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Jerry Dãvila, a professor of Brazilian history and the director of the Lemann Institute of Brazilian Studies at the University of Illinois, will speak about race relations and affirmative action in Brazil on Tuesday in Bentley Hall as part of the Latin American Studies' annual lecture "Rethinking Brazilian Race Relations in the Era of Affirmative."

Jerry Dávila aims to spark a conversation on campus about Brazilian race relations

The Latin American Studies program at Ohio University will host professor Jerry Dávila to speak on Brazilian racial inequalities and affirmative action

Students may be surprised to find out Brazil and the United States have similar issues when it comes to racial inequalities.

The Latin American Studies program will bring in Jerry Dávila, a professor of Brazilian History and director of the Lemann Institute for Brazilian Studies at the University of Illinois, to start a conversation about these issues on campus with “Rethinking Brazilian Race Relations in the Era of Affirmative Action.”

“I want people to take away a sense that the more critically — from the U.S. — we engage in the fundamental history, not just race relations and not just in Brazil, the better questions we can have about our experience in U.S. society,” Dávila said.

Mariana Dantes, director of the Latin American Studies program, said she has noticed her students are more willing to engage in a conversation about racial issues when the subject is not about the U.S.

“I think that discussing race is very important, as we’ve had several examples recently as of why people have to talk about race … think about how different ideas about people get formed and people become racialized and how that leads to discrimination, not just at a social level but at the level of institution and governments and public policy,” Dantes said.

Dantes said it will be interesting to hear Dávila speak on affirmative action in Brazil, because of its long history being represented as a racial democracy.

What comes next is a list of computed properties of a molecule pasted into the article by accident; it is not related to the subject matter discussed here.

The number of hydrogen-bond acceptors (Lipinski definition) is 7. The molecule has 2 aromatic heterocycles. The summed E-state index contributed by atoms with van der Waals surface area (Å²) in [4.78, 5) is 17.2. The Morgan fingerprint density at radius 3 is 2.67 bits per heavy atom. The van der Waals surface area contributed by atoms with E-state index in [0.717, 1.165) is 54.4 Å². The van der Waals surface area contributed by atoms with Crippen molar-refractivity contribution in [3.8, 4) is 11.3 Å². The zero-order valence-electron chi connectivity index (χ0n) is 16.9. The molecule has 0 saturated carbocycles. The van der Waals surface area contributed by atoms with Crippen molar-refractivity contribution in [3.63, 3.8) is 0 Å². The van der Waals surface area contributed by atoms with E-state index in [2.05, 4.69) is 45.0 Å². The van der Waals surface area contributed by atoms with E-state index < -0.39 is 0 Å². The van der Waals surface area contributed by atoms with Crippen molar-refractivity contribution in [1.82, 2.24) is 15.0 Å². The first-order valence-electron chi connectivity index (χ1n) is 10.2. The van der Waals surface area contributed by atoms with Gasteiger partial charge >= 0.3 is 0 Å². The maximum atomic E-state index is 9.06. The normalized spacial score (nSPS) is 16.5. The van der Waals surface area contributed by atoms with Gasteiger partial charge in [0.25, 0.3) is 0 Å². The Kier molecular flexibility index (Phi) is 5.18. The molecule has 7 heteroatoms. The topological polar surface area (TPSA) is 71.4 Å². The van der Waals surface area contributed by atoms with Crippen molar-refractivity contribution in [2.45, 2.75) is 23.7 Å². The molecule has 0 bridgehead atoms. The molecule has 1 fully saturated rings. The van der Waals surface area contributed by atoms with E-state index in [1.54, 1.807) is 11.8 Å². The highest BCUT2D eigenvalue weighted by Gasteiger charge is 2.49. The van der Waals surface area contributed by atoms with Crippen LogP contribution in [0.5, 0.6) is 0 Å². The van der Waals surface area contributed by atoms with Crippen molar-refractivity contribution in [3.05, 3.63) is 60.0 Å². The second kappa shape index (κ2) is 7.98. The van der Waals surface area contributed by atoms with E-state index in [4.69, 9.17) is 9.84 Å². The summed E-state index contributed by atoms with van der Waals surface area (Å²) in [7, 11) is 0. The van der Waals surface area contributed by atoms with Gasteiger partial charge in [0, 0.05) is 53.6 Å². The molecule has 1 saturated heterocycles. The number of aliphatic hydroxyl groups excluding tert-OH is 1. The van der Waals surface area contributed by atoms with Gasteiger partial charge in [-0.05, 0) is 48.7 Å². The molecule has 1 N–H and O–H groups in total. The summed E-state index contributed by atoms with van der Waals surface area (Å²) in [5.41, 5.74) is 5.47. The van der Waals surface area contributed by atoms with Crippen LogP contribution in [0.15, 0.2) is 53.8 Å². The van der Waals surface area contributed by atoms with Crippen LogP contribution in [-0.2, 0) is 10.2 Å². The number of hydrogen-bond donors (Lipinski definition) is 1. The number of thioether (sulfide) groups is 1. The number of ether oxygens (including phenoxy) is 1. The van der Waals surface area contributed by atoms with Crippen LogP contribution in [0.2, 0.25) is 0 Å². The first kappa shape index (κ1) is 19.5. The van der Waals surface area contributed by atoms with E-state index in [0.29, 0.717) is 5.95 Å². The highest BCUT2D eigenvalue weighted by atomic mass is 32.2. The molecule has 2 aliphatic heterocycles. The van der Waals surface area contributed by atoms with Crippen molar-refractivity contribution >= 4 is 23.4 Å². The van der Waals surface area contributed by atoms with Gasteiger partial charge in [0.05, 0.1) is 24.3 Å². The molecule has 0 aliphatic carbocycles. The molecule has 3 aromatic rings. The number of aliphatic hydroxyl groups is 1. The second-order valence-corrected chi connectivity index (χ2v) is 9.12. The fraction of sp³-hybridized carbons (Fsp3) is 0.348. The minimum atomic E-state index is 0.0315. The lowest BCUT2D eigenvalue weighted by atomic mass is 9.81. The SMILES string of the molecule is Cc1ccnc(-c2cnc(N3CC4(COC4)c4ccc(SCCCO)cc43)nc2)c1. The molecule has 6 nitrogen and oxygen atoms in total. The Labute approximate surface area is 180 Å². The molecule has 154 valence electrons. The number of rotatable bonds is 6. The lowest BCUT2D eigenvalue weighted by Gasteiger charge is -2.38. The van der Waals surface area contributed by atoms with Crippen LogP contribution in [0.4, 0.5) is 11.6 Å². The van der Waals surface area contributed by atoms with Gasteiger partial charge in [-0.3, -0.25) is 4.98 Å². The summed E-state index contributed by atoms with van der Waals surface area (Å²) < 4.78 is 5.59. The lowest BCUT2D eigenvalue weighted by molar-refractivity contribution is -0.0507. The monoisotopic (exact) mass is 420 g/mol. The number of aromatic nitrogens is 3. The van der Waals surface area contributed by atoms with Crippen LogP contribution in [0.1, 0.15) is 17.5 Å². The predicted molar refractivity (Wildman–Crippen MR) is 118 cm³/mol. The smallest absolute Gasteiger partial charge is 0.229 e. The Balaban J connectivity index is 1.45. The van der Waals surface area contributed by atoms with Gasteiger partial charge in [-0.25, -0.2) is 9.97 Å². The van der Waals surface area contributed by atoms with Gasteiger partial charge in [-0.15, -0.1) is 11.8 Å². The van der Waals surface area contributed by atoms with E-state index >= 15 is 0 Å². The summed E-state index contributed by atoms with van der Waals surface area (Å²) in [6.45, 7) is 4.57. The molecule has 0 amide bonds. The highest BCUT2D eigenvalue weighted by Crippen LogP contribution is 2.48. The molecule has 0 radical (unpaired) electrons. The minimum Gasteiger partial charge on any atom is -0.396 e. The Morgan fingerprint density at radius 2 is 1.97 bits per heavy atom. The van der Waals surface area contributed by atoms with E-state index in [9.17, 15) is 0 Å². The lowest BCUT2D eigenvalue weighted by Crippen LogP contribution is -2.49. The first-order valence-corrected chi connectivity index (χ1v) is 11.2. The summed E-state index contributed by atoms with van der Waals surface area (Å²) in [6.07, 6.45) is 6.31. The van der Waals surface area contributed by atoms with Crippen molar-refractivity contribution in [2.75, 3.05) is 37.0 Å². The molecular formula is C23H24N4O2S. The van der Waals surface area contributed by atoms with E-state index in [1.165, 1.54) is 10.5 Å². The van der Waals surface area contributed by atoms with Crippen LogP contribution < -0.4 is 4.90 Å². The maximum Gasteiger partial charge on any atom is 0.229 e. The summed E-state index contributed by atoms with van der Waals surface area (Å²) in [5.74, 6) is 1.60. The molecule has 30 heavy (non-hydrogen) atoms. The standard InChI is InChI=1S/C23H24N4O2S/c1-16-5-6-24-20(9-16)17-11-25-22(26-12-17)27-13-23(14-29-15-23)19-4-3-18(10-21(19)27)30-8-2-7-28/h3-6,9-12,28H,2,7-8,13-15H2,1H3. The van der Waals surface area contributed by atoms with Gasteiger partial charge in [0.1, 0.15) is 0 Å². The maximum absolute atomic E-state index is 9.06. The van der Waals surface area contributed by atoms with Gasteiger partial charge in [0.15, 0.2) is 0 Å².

“This started in the early 20th century with scholars that had been in the United States during the Jim Crow era, and we’re just shocked by the racial violence in the United States, the laws of segregation and Brazil never actually had laws of segregation,” Dantes said. “There is a history of racial violence (in Brazil), but nothing like the systematic lynchings and things like that.”

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However, Dávila said Brazil actually has tremendous racial inequality that is, in some cases, worse than the U.S. After a study done in 1988, people started to realize that there were present racial inequalities going on in Brazil, he added.

“For me, as someone who studies race-relations in the United States as well as affirmative action, I’m interested to hear his perspective on the use of quotas from a Brazilian context,” Winsome Chunnu-Brayda, associate director of the Multicultural Center, said.

It is an important thing to be aware of in the increasing limits to affirmative action or race-conscious admission policies in the United States. However, at the same time this is happening in the U.S., Brazil has increased its adoption of race-conscious policies, Dávila said.

“Latin American countries are on different paths of a shared journey of the United States, from colonies to nations to rhetorical experiences like immigration, emancipation of slavery, industrialization, all of the major factors that drive U.S. history and shape U.S. society are present in their own ways every place in Latin America,” Dávila said.


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